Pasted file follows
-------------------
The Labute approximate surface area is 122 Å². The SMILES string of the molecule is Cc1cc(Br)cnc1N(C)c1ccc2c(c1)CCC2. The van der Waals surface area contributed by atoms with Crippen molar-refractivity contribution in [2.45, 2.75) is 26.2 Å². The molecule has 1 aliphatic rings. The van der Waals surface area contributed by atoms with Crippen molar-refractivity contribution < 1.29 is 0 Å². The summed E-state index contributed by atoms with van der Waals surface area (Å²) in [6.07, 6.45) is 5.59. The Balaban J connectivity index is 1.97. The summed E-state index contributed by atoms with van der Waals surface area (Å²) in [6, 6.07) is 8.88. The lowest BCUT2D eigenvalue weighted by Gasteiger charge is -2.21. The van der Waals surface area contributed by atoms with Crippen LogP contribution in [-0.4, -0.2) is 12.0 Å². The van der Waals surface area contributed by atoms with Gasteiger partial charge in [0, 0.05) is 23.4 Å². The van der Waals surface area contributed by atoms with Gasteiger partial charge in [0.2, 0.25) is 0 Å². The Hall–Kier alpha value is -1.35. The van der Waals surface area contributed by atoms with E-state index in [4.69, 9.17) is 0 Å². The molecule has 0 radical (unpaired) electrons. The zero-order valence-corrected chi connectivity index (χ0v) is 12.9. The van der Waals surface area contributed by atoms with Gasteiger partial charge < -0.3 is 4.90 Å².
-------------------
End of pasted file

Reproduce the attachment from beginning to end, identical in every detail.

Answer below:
The Labute approximate surface area is 122 Å². The SMILES string of the molecule is Cc1cc(Br)cnc1N(C)c1ccc2c(c1)CCC2. The van der Waals surface area contributed by atoms with Crippen molar-refractivity contribution in [2.45, 2.75) is 26.2 Å². The molecule has 1 aliphatic rings. The van der Waals surface area contributed by atoms with Crippen molar-refractivity contribution < 1.29 is 0 Å². The summed E-state index contributed by atoms with van der Waals surface area (Å²) in [6.07, 6.45) is 5.59. The Balaban J connectivity index is 1.97. The summed E-state index contributed by atoms with van der Waals surface area (Å²) in [6, 6.07) is 8.88. The lowest BCUT2D eigenvalue weighted by Gasteiger charge is -2.21. The van der Waals surface area contributed by atoms with Crippen LogP contribution in [-0.4, -0.2) is 12.0 Å². The van der Waals surface area contributed by atoms with Gasteiger partial charge in [0, 0.05) is 23.4 Å². The van der Waals surface area contributed by atoms with Gasteiger partial charge in [0.2, 0.25) is 0 Å². The Hall–Kier alpha value is -1.35. The van der Waals surface area contributed by atoms with E-state index in [4.69, 9.17) is 0 Å². The molecule has 0 radical (unpaired) electrons. The zero-order valence-corrected chi connectivity index (χ0v) is 12.9. The van der Waals surface area contributed by atoms with Gasteiger partial charge < -0.3 is 4.90 Å².